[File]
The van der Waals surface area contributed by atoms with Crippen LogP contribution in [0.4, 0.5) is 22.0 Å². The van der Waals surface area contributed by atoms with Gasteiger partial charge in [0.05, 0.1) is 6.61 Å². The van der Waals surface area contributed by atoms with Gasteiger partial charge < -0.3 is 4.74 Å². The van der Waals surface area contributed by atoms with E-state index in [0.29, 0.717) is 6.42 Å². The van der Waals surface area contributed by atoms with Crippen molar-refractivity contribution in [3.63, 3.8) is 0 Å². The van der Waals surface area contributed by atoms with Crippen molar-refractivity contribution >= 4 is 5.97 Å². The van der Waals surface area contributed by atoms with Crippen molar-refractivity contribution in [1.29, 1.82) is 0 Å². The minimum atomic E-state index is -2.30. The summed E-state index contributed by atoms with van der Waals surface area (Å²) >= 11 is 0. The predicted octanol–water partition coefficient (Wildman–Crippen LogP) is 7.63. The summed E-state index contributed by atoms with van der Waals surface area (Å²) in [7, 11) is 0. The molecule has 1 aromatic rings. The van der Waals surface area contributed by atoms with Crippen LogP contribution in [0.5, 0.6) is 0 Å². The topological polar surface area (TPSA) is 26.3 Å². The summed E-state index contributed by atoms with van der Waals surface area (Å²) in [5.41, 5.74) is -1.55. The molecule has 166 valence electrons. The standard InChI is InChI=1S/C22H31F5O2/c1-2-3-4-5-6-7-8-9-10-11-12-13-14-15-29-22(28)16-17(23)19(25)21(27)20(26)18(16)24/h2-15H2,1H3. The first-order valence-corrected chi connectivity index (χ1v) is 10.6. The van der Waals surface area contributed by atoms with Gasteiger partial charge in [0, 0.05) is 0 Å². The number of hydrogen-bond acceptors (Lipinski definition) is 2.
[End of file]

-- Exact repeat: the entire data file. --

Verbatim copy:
The van der Waals surface area contributed by atoms with Crippen LogP contribution in [0.4, 0.5) is 22.0 Å². The van der Waals surface area contributed by atoms with Gasteiger partial charge in [0.05, 0.1) is 6.61 Å². The van der Waals surface area contributed by atoms with Gasteiger partial charge < -0.3 is 4.74 Å². The van der Waals surface area contributed by atoms with E-state index in [0.29, 0.717) is 6.42 Å². The van der Waals surface area contributed by atoms with Crippen molar-refractivity contribution in [3.63, 3.8) is 0 Å². The van der Waals surface area contributed by atoms with Crippen molar-refractivity contribution >= 4 is 5.97 Å². The van der Waals surface area contributed by atoms with Crippen molar-refractivity contribution in [1.29, 1.82) is 0 Å². The minimum atomic E-state index is -2.30. The summed E-state index contributed by atoms with van der Waals surface area (Å²) >= 11 is 0. The predicted octanol–water partition coefficient (Wildman–Crippen LogP) is 7.63. The summed E-state index contributed by atoms with van der Waals surface area (Å²) in [7, 11) is 0. The molecule has 1 aromatic rings. The van der Waals surface area contributed by atoms with Crippen LogP contribution in [0.5, 0.6) is 0 Å². The topological polar surface area (TPSA) is 26.3 Å². The summed E-state index contributed by atoms with van der Waals surface area (Å²) in [5.41, 5.74) is -1.55. The molecule has 166 valence electrons. The standard InChI is InChI=1S/C22H31F5O2/c1-2-3-4-5-6-7-8-9-10-11-12-13-14-15-29-22(28)16-17(23)19(25)21(27)20(26)18(16)24/h2-15H2,1H3. The first-order valence-corrected chi connectivity index (χ1v) is 10.6. The van der Waals surface area contributed by atoms with Gasteiger partial charge in [0, 0.05) is 0 Å². The number of hydrogen-bond acceptors (Lipinski definition) is 2.